To contextualise the labour market outcomes of IVET graduates better, the following indicator compares their employment rate with that for graduates from the general stream.
The indicator is defined as the difference between the employment rates of IVET graduates at a medium level of education attainment and the rate for those who graduated, at the same ISCED levels, from the general education stream. The rate for IVET graduates is defined as in the previous section: the employment rate of 20-34 year-olds with a vocational qualification at ISCED 3-4 as their highest educational level and no longer in formal or non-formal education and training. The difference is obtained by subtracting from it the comparable rate for graduates from the general stream of education. Both the employment rates exclude graduates in further formal or non-formal education and training and refer to 20-34 year-olds. The difference is expressed in percentage points.
Figure 24: Employment premium for IVET graduates (over general stream)
Source: Eurostat, EU labour force survey.
In 2016, the employment rate for EU IVET graduates with a medium level of education attainment (ISCED 3-4) was 5.7 percentage points higher than that for those who graduated from the general stream at the same level. Compared to the latter, IVET graduates enjoyed a positive employment premium (a higher employment rate) in most of EU countries. The difference was greatest in Germany ( by 23.2 percentage points). Only, in Greece, Portugal and the Czech Republic, the employment rate for general education graduates was higher than that for graduates from the VET stream. The United Kingdom reports a very low, but still positive, employment premium. In the period 2014-2016 the employment premium for VET graduates over those with general education, went slightly down (by 0.5 percentage points), with diversified trends at country level. Of particular magnitude (over 5 percentage points) were the drops in Bulgaria, Czech Republic and Slovenia as well as increases in Cyprus, Lithuania and Finland.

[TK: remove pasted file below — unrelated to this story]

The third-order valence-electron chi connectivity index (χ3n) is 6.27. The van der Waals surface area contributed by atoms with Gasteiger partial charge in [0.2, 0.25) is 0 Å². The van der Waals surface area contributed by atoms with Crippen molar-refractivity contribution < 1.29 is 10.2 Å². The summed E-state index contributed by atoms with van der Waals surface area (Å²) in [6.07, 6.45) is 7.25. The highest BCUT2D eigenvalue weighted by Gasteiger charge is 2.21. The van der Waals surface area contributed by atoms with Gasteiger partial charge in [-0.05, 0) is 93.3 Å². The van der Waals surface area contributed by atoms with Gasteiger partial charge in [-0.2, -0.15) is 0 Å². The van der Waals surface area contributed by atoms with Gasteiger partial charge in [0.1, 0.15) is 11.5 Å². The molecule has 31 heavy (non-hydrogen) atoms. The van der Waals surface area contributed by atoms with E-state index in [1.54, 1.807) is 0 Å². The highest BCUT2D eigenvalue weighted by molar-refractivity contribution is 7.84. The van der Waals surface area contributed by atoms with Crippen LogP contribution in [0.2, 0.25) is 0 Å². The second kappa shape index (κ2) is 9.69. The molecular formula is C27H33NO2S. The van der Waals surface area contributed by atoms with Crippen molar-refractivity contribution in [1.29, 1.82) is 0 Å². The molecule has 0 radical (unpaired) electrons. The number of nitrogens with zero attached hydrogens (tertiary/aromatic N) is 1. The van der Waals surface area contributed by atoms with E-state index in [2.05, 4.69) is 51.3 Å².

Among the non-EU countries for which data are available, the Former Yugoslav Republic of Macedonia (at 12.9 percentage points) and Turkey (at 8.7 percentage points) had premiums above the EU average. The employment premium in Norway (at 5.4 percentage points) was near the EU average and in Iceland (at 3.2 percentage points) it was lower.
Table 24: Employment premium for IVET graduates (over general stream)
Arrows ↗ or ↘ signal a positive or negative trend based on more than two data points and of magnitude 0.1 per year or more. Trends based on more than two data points but of smaller magnitude are indicated by →; trends based on two points only are marked ▪. Trends are estimated by means of regression models.
(b) Break after 2010. Therefore baseline data not included. (u) Eurostat: "low reliability". (z) Eurostat: "not applicable". (e) Eurostat: "estimated".
Source: Cedefop calculations based on Eurostat, EU labour force survey.